Beatmaker 3 with a collection of iOS effects is really fun. But it really depends on what you already have for gear. If you go from Ableton on a full system to Korg Gadget on an iPad, then it is a natural step towards Beatmaker 3 because of the access to plugins. It is pretty addictive when you can buy a 7 operator FM Synth AUv3 that can read DX7 files for $5, then turn around a pick up a reverb from Audio Damage for about the same price. It its a step up from collecting free VST’s/AU’s on site like Bedroom Producer’s Blog.
Like I said, the sampler is really good. I liked the idea of building, say, 16 awesome kick drums in NI’s Form on my Mac and then exporting them to BM3’s sampler on iOS. I would also grab old school synths/drum machine samples and load them onto the 8x8 pads. This gives me a nice electro library. Then, like I said, you might run these old electro samples through a gated reverb.
So I think the whole fun factor is if you are going on a little trip or you like to go for small adventures out, you can have a little iPad mini or whatever and be making tracks. Of course, when you add in some little stringed instruments you can bring with you and a little apogee audio interface or something, it gets better. I like taking a bunch of this stuff in a pack and finding a nice spot outside with no one around. That’s why I got into the solar stuff and made a modular rack I could bring as well.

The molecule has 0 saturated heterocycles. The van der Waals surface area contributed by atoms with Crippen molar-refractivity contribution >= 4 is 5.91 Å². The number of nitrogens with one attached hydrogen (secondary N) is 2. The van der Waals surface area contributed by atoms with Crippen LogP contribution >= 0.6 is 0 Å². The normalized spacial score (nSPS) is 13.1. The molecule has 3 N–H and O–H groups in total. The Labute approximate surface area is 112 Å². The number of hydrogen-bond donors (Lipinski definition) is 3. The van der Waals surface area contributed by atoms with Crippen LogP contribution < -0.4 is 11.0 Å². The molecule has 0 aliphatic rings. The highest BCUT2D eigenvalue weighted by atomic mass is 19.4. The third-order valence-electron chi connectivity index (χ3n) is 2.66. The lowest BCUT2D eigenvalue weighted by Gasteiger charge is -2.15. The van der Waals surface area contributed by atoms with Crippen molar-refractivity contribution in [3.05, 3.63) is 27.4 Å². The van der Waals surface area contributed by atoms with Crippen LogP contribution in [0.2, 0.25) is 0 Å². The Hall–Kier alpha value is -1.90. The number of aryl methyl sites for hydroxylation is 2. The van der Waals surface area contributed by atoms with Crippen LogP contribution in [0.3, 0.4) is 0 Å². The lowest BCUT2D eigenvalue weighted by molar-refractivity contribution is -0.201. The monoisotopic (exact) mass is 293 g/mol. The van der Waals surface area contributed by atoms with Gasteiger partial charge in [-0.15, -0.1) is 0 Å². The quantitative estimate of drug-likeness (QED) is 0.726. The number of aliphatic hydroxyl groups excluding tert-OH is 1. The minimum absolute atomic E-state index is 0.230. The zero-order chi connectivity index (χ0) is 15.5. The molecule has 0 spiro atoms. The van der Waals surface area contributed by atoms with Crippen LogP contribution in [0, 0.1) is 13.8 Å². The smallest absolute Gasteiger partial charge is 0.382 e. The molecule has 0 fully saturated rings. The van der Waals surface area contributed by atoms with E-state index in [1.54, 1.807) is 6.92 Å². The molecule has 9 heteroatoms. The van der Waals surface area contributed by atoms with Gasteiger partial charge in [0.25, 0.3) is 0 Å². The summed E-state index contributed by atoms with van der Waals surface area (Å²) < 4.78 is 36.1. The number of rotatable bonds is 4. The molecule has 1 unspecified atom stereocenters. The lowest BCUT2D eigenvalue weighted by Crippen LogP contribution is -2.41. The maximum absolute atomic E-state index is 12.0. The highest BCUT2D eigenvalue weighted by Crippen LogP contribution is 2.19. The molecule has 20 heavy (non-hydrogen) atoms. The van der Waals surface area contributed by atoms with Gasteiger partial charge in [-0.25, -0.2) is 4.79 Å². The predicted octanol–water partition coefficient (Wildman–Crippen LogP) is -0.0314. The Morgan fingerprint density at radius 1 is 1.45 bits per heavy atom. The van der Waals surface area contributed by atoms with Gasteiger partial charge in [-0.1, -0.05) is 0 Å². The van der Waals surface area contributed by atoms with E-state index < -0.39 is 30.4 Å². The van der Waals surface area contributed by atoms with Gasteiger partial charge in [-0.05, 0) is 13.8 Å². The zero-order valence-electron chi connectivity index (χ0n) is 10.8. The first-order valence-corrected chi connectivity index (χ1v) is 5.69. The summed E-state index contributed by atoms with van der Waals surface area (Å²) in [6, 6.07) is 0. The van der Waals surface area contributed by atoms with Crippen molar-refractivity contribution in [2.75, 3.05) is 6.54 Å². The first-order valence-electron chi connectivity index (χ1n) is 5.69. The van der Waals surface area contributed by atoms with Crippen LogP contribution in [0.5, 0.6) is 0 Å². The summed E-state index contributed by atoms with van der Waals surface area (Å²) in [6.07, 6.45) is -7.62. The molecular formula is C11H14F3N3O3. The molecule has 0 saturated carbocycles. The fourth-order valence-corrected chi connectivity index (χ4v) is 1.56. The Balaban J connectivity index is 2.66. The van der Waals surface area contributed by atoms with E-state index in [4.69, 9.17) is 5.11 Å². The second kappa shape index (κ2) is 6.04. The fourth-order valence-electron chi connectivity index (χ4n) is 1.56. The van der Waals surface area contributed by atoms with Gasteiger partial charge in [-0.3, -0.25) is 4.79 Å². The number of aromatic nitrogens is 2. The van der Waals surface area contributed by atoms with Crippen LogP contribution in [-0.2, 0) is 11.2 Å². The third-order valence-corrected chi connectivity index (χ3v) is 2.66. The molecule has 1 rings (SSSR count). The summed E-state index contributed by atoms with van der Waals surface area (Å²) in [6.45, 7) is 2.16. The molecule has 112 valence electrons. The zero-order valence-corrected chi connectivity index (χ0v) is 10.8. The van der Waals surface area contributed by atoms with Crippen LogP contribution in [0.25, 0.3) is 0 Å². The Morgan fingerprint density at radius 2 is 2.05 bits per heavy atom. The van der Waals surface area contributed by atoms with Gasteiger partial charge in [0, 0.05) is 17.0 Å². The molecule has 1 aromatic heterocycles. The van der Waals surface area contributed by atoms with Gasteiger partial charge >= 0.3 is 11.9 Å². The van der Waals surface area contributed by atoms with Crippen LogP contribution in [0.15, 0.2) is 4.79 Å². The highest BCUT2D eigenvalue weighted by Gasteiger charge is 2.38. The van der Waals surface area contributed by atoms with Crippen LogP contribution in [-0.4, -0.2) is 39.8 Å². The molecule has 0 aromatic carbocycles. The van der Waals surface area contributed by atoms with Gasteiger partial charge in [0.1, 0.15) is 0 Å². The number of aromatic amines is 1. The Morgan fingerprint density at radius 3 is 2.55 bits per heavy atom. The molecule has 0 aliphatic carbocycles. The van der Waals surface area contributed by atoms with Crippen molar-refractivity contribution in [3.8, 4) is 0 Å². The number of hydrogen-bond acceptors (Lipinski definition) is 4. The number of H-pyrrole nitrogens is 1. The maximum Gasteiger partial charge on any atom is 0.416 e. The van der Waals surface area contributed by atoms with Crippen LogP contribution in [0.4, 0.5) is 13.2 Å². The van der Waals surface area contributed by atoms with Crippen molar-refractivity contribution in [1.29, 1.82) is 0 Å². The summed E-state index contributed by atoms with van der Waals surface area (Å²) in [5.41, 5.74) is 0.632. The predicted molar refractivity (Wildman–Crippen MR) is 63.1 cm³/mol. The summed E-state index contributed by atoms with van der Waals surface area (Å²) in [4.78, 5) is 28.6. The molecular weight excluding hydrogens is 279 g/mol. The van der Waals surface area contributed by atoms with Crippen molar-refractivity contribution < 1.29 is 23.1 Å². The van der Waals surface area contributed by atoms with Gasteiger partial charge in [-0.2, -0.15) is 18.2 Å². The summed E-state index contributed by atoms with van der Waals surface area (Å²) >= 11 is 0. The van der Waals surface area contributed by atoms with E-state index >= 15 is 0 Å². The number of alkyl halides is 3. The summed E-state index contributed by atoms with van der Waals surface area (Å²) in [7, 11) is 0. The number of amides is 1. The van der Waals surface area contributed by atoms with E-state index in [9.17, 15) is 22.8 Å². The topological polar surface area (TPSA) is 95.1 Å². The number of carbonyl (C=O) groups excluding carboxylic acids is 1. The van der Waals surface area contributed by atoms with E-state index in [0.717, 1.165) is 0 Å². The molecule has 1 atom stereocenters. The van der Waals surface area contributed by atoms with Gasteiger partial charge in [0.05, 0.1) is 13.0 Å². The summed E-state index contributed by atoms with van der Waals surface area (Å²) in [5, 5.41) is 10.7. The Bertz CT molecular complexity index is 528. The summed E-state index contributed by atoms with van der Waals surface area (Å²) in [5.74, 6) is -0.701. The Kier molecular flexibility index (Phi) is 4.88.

When Audulus goes AUv3 I am going to be dancing.
- Obviously you can’t do all of this on a phone. I used to work from an iPod Touch, but I fried it so it wasn’t that much more to find an unopened 2nd hand iPad Mini 4, instead of replacing it with another iPod Touch or iPhone. It still has that small form factor but you are so much less limited on what you can operate and the interface is much more usable than a little phone screen.
One more thing. In the last 6 months I stopped worrying about most of this have have just been interested in Audulus. So I think there may be a nice habit where you tend to trim the fat quite often. As I am just now learning to spend 8 hours on the elektron sequencing and what not, I am thinking back about some legendary house producers. Some of them will make their tracks in one day. Keeping everything fresh, fun and simple. Then they move on. They seem to get a good setup and then you just work – like how I am sure you, @robertsyrett make drawings. You don’t want to be in there mucking around too much.